When you walk into one of hockey’s most beautiful buildings — the Xcel Energy Center in St. Paul — one of the first things you notice is one of the largest replay screens ever.
In Thursday’s first NCAA semifinal, that sight was fitting.
With Maine facing New Hampshire and a trip to the title tilt for the winner, fans for both schools couldn’t help but conjure up memories of a similar faceoff three years ago. The stakes were a bit different then: the winner would be the national champion, and Maine went to to capture its second title in dramatic fashion, a 3-2 overtime victory.
— Niko Dimitrakos
On Thursday, though, it was déjà vu of sorts for the seniors of both clubs — the only players to be on the roster for both games. A look at the similarities, though, is a bit frightening:
- Revenge was a factor in both games. In 1999, UNH beat Maine twice in the final two games of the regular season to capture its first Hockey East regular-season title. This year, the Wildcats added their only other piece of hardware by beating the Black Bears three weeks ago to win the Hockey East tournament.
- Both years Maine had an outside motivator: death. Late in the 1999 season, team equipment manager Rich Britt was killed while working on his truck when it crushed him. It was said back then that the Black Bears, that year, had planned to present a championship ring during the first round of the Hockey East playoffs, but the UNH sweep in the final series killed those thoughts. This year, as everyone knows, Maine lost of head coach Shawn Walsh to cancer just weeks before the season started.
Beyond those surface similarities, others go much further.
- The name of Kariya is pretty important to both the 1999 and 2002 Maine clubs. If Maine wins Saturday, three different Kariyas would capture titles for the Black Bears. Eldest brother Paul began the magic in 1992, with Steve following up in 1999. And now the youngest, Martin, will have his shot at the title.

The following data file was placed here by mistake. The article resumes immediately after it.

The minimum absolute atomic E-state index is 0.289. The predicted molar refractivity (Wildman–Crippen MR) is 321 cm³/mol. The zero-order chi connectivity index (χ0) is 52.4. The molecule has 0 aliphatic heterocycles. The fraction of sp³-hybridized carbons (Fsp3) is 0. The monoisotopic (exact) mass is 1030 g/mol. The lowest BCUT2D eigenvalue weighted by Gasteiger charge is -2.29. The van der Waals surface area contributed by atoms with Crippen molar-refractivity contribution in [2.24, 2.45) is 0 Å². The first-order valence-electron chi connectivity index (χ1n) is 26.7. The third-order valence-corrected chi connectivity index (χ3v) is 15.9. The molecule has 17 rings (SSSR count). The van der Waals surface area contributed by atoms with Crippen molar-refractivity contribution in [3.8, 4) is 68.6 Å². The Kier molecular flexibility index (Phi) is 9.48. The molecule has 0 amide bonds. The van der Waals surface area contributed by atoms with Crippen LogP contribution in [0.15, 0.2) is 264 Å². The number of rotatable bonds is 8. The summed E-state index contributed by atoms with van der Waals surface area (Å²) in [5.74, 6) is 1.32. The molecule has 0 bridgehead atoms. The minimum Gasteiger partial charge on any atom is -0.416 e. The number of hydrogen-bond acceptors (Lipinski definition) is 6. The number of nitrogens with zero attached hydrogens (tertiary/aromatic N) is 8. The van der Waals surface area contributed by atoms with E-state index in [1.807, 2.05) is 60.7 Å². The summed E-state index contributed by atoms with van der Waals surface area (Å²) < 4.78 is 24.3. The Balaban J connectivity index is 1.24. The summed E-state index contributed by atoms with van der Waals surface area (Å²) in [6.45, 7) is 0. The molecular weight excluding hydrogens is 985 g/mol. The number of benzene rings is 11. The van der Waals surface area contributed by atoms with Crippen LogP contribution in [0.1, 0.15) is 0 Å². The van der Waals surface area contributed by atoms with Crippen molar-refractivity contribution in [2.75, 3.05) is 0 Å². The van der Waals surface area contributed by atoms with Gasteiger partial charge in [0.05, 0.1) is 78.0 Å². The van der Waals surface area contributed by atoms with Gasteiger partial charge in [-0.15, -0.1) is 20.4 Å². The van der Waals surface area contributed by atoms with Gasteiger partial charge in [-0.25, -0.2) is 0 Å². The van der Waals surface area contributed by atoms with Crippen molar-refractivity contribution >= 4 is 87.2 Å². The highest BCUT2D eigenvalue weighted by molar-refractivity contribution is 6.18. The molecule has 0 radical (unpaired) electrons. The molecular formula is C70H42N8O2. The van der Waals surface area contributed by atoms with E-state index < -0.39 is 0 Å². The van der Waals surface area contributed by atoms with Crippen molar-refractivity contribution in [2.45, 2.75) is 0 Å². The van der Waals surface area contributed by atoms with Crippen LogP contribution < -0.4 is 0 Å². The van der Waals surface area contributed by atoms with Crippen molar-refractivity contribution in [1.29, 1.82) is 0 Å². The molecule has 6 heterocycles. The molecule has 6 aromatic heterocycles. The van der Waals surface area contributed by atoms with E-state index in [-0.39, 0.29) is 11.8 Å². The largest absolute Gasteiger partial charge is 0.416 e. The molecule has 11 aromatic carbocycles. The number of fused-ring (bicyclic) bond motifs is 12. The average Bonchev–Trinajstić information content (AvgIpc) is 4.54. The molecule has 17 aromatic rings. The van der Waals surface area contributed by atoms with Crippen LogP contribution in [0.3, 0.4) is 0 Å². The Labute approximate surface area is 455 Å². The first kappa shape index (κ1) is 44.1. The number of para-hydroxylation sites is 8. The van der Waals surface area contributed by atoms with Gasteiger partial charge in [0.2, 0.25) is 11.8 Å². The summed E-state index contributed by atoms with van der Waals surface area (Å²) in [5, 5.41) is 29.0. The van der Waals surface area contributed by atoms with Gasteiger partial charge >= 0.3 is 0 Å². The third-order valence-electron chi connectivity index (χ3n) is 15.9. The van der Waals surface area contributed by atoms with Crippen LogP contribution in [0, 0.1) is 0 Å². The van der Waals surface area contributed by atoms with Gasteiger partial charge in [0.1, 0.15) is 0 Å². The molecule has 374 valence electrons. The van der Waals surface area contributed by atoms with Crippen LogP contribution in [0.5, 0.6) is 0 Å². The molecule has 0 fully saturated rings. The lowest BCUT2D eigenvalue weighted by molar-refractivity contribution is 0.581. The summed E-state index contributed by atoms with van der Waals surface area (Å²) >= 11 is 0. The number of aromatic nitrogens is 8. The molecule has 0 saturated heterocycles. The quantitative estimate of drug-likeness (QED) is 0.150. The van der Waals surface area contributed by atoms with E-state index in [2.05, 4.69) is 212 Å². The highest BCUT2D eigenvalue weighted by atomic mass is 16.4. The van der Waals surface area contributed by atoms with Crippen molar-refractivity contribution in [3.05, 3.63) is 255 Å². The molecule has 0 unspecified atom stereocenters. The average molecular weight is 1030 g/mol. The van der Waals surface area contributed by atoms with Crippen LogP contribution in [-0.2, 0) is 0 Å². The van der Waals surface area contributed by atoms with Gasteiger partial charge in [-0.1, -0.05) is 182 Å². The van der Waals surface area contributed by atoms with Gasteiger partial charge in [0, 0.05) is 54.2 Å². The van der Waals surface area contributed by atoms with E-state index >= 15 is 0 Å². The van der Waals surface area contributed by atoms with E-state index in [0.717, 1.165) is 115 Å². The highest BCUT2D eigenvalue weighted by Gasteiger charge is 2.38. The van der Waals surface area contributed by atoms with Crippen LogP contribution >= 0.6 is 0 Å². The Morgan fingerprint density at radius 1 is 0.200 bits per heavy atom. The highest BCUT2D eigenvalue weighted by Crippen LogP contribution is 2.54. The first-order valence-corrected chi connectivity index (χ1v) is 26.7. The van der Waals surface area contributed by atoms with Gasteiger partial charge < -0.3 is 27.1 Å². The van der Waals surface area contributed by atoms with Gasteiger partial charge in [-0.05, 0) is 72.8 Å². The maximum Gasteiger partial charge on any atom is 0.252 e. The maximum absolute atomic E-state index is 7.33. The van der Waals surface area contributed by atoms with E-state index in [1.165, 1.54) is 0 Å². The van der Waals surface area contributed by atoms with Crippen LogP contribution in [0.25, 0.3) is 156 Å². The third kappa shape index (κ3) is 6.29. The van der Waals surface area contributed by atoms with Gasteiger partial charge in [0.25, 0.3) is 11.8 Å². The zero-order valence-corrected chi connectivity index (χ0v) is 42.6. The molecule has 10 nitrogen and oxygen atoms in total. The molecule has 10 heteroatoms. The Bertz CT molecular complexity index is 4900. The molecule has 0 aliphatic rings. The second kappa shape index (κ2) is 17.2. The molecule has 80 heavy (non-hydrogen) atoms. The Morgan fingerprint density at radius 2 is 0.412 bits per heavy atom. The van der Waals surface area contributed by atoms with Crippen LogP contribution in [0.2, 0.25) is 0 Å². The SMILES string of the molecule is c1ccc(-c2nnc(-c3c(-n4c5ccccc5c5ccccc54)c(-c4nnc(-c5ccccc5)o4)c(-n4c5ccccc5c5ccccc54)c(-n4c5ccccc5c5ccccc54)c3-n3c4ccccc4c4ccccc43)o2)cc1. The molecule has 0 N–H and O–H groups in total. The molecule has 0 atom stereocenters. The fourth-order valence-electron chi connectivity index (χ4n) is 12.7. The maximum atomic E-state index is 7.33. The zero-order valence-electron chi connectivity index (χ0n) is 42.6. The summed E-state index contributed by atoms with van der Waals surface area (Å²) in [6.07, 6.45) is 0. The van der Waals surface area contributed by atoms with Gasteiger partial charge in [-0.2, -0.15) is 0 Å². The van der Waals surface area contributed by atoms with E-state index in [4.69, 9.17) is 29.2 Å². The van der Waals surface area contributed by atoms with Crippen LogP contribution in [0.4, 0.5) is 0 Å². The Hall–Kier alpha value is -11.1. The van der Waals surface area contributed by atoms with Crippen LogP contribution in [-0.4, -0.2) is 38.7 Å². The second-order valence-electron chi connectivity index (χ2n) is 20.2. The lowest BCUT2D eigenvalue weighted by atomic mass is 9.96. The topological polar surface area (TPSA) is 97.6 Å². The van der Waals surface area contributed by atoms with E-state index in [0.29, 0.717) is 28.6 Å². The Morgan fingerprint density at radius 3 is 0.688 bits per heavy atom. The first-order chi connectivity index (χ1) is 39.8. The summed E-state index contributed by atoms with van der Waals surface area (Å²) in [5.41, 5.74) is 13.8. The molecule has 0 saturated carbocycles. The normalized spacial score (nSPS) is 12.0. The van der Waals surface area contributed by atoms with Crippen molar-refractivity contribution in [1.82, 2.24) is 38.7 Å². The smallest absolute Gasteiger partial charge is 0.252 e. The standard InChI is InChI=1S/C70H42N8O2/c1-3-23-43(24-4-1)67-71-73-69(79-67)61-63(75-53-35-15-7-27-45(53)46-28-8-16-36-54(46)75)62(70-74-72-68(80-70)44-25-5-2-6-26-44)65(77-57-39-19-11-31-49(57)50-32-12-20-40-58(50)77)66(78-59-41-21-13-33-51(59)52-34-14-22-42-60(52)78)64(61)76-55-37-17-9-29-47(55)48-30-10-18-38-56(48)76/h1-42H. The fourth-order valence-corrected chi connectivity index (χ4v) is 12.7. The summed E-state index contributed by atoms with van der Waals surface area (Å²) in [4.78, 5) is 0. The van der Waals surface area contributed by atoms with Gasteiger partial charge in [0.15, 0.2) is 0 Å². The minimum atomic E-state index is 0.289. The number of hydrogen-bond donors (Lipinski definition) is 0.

- Both seasons, Maine took the long road to the championship game. Both years found the Black Bears as number-three seeds in the tourney, and therefore without a first-round bye. ’99 saw the Bears knock off number-six Ohio State and number-two Clarkson to get to the Frozen Four. They wouldn’t meet the East’s number one seed — New Hampshire — until the title game because of the bracketing back then. This year, the meeting with New Hampshire was one game earlier.
- And though it’s a stretch, the location was similar for both games. In the last four years, two championships have been played outside of the East region: Anaheim in 1999 (a true Western city), and St. Paul this season (though in the middle of the country, it’s what college hockey considers west).
All of this was something easy for players like Maine captain Peter Metcalf, who scored twice on Thursday to help Maine’s cause, to recognize the similarities.
“This was just like 1999,” said Metcalf. “We had the moment [in the game]. We got UNH worried.
“The team just had great confidence and we showed it. [Tonight] coming in the second period we said that when we were coming into the third period, we were going to be ahead.”
Fellow senior Niko Dimitrakos, who scored a goal back in the 1999 meeting but was held off the board on Thursday, recognized that right now his club is fighting for what the Black Bears consider the preferred championship.
“There’s something we’ve always talked about in Maine — something that coach Walsh always stressed — the Hockey East championship is nice to win, and it’s nice to be the regular-season champion, but nobody remembers those things,” said Dimitrakos. “Everybody remembers the national champion. We’ve put ourselves in position now to win one game and win that title.
“[The two teams] are pretty similar. They had five seniors and we have four seniors. We definitely had a better record in 1999 (31-6-4 versus a current mark of 26-10-7). But we had a lot of adversity this year that kind of stopped us from having a better record.
Comparisons all aside, the quest for the ultimate similarity — the national championship — is now one step away.
“[Our record] doesn’t really matter right now,” said Dimitrakos. “We’re playing one game, and that’s what it’s going to come down to.
“It’s right in front of us.”